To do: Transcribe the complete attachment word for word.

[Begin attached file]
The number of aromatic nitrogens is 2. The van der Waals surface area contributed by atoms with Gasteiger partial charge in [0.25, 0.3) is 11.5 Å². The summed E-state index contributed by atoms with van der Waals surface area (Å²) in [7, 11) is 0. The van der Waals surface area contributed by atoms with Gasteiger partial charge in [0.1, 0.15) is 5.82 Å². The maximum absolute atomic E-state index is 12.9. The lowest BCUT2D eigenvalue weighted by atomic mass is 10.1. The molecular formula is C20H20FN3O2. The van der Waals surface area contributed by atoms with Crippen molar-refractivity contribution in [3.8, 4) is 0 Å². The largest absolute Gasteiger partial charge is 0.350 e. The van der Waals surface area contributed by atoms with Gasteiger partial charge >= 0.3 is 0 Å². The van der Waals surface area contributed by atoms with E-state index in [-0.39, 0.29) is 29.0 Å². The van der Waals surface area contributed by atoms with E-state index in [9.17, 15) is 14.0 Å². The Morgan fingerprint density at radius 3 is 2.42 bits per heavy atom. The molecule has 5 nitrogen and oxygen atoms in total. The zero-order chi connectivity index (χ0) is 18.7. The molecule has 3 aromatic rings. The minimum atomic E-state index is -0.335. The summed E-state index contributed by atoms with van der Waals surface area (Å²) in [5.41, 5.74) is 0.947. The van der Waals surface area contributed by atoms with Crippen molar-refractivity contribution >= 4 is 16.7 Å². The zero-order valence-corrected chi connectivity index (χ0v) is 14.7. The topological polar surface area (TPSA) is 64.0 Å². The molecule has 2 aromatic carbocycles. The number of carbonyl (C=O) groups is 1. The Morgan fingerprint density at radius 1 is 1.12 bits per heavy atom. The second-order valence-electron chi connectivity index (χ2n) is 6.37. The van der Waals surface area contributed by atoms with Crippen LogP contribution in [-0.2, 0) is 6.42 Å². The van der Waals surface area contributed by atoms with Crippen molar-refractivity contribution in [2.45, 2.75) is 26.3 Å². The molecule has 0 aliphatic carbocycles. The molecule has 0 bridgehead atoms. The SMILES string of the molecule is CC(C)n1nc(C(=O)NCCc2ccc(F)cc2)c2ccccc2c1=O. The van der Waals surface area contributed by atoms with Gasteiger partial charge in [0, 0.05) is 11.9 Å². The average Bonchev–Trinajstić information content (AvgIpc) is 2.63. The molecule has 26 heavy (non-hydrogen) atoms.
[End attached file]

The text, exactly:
The number of aromatic nitrogens is 2. The van der Waals surface area contributed by atoms with Gasteiger partial charge in [0.25, 0.3) is 11.5 Å². The summed E-state index contributed by atoms with van der Waals surface area (Å²) in [7, 11) is 0. The van der Waals surface area contributed by atoms with Gasteiger partial charge in [0.1, 0.15) is 5.82 Å². The maximum absolute atomic E-state index is 12.9. The lowest BCUT2D eigenvalue weighted by atomic mass is 10.1. The molecular formula is C20H20FN3O2. The van der Waals surface area contributed by atoms with Crippen molar-refractivity contribution in [3.8, 4) is 0 Å². The largest absolute Gasteiger partial charge is 0.350 e. The van der Waals surface area contributed by atoms with Gasteiger partial charge >= 0.3 is 0 Å². The van der Waals surface area contributed by atoms with E-state index in [-0.39, 0.29) is 29.0 Å². The van der Waals surface area contributed by atoms with E-state index in [9.17, 15) is 14.0 Å². The Morgan fingerprint density at radius 3 is 2.42 bits per heavy atom. The molecule has 5 nitrogen and oxygen atoms in total. The zero-order chi connectivity index (χ0) is 18.7. The molecule has 3 aromatic rings. The minimum atomic E-state index is -0.335. The summed E-state index contributed by atoms with van der Waals surface area (Å²) in [5.41, 5.74) is 0.947. The van der Waals surface area contributed by atoms with Crippen molar-refractivity contribution >= 4 is 16.7 Å². The zero-order valence-corrected chi connectivity index (χ0v) is 14.7. The topological polar surface area (TPSA) is 64.0 Å². The molecule has 2 aromatic carbocycles. The number of carbonyl (C=O) groups is 1. The Morgan fingerprint density at radius 1 is 1.12 bits per heavy atom. The second-order valence-electron chi connectivity index (χ2n) is 6.37. The van der Waals surface area contributed by atoms with Crippen LogP contribution in [-0.2, 0) is 6.42 Å². The van der Waals surface area contributed by atoms with Crippen molar-refractivity contribution in [2.45, 2.75) is 26.3 Å². The molecule has 0 aliphatic carbocycles. The molecule has 0 bridgehead atoms. The SMILES string of the molecule is CC(C)n1nc(C(=O)NCCc2ccc(F)cc2)c2ccccc2c1=O. The van der Waals surface area contributed by atoms with Gasteiger partial charge in [0, 0.05) is 11.9 Å². The average Bonchev–Trinajstić information content (AvgIpc) is 2.63. The molecule has 26 heavy (non-hydrogen) atoms.